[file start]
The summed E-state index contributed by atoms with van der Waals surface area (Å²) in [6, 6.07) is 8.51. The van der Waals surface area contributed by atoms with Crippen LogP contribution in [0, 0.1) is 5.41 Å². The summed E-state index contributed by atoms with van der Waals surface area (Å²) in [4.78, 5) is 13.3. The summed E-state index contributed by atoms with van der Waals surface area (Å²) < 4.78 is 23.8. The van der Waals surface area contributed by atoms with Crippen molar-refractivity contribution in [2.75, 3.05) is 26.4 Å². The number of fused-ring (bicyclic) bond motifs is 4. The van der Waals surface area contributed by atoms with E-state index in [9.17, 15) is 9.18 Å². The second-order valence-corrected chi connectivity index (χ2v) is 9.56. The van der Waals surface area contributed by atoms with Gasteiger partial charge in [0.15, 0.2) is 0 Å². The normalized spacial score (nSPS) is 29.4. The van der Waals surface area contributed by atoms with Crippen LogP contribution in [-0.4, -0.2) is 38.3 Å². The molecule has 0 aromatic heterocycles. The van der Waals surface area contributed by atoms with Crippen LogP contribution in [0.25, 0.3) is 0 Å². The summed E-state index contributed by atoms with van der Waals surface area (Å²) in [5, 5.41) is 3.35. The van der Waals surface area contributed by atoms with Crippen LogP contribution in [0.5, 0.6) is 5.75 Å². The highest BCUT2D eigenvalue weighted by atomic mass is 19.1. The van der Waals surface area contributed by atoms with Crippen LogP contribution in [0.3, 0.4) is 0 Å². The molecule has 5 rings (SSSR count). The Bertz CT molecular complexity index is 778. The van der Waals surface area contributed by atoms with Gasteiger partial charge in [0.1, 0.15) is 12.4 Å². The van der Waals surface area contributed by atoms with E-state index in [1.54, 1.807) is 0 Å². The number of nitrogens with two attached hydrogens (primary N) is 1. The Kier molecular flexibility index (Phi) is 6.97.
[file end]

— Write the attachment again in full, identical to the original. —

The summed E-state index contributed by atoms with van der Waals surface area (Å²) in [6, 6.07) is 8.51. The van der Waals surface area contributed by atoms with Crippen LogP contribution in [0, 0.1) is 5.41 Å². The summed E-state index contributed by atoms with van der Waals surface area (Å²) in [4.78, 5) is 13.3. The summed E-state index contributed by atoms with van der Waals surface area (Å²) < 4.78 is 23.8. The van der Waals surface area contributed by atoms with Crippen molar-refractivity contribution in [2.75, 3.05) is 26.4 Å². The number of fused-ring (bicyclic) bond motifs is 4. The van der Waals surface area contributed by atoms with E-state index in [9.17, 15) is 9.18 Å². The second-order valence-corrected chi connectivity index (χ2v) is 9.56. The van der Waals surface area contributed by atoms with Gasteiger partial charge in [0.15, 0.2) is 0 Å². The normalized spacial score (nSPS) is 29.4. The van der Waals surface area contributed by atoms with Crippen LogP contribution in [-0.4, -0.2) is 38.3 Å². The molecule has 0 aromatic heterocycles. The van der Waals surface area contributed by atoms with Crippen LogP contribution in [0.25, 0.3) is 0 Å². The summed E-state index contributed by atoms with van der Waals surface area (Å²) in [5, 5.41) is 3.35. The van der Waals surface area contributed by atoms with Crippen LogP contribution in [0.5, 0.6) is 5.75 Å². The highest BCUT2D eigenvalue weighted by atomic mass is 19.1. The van der Waals surface area contributed by atoms with Crippen LogP contribution in [0.3, 0.4) is 0 Å². The molecule has 5 rings (SSSR count). The Bertz CT molecular complexity index is 778. The van der Waals surface area contributed by atoms with Gasteiger partial charge in [0.1, 0.15) is 12.4 Å². The van der Waals surface area contributed by atoms with E-state index in [1.54, 1.807) is 0 Å². The number of nitrogens with two attached hydrogens (primary N) is 1. The Kier molecular flexibility index (Phi) is 6.97.